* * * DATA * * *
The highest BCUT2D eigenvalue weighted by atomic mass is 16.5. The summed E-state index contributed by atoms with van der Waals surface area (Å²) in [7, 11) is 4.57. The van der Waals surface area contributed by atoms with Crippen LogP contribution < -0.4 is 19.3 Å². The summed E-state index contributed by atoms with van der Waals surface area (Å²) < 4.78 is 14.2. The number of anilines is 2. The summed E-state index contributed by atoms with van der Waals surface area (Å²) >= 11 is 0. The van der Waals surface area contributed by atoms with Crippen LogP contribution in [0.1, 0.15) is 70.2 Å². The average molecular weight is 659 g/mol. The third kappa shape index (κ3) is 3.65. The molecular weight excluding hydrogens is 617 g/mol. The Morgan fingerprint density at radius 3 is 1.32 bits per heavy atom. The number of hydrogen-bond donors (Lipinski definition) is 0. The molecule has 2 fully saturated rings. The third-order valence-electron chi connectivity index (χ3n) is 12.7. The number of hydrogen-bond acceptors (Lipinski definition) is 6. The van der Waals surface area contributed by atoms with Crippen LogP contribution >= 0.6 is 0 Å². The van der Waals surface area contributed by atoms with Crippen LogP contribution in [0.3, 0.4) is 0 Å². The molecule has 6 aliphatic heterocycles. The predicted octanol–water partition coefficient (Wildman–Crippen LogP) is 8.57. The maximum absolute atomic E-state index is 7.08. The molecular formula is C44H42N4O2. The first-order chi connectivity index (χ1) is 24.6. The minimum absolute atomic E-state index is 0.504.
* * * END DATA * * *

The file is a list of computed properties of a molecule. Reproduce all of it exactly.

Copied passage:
The highest BCUT2D eigenvalue weighted by atomic mass is 16.5. The summed E-state index contributed by atoms with van der Waals surface area (Å²) in [7, 11) is 4.57. The van der Waals surface area contributed by atoms with Crippen LogP contribution < -0.4 is 19.3 Å². The summed E-state index contributed by atoms with van der Waals surface area (Å²) < 4.78 is 14.2. The number of anilines is 2. The summed E-state index contributed by atoms with van der Waals surface area (Å²) >= 11 is 0. The van der Waals surface area contributed by atoms with Crippen LogP contribution in [0.1, 0.15) is 70.2 Å². The average molecular weight is 659 g/mol. The third kappa shape index (κ3) is 3.65. The molecular weight excluding hydrogens is 617 g/mol. The Morgan fingerprint density at radius 3 is 1.32 bits per heavy atom. The number of hydrogen-bond donors (Lipinski definition) is 0. The molecule has 2 fully saturated rings. The third-order valence-electron chi connectivity index (χ3n) is 12.7. The number of hydrogen-bond acceptors (Lipinski definition) is 6. The van der Waals surface area contributed by atoms with Crippen LogP contribution >= 0.6 is 0 Å². The van der Waals surface area contributed by atoms with Crippen LogP contribution in [0.3, 0.4) is 0 Å². The molecule has 6 aliphatic heterocycles. The predicted octanol–water partition coefficient (Wildman–Crippen LogP) is 8.57. The maximum absolute atomic E-state index is 7.08. The molecular formula is C44H42N4O2. The first-order chi connectivity index (χ1) is 24.6. The minimum absolute atomic E-state index is 0.504.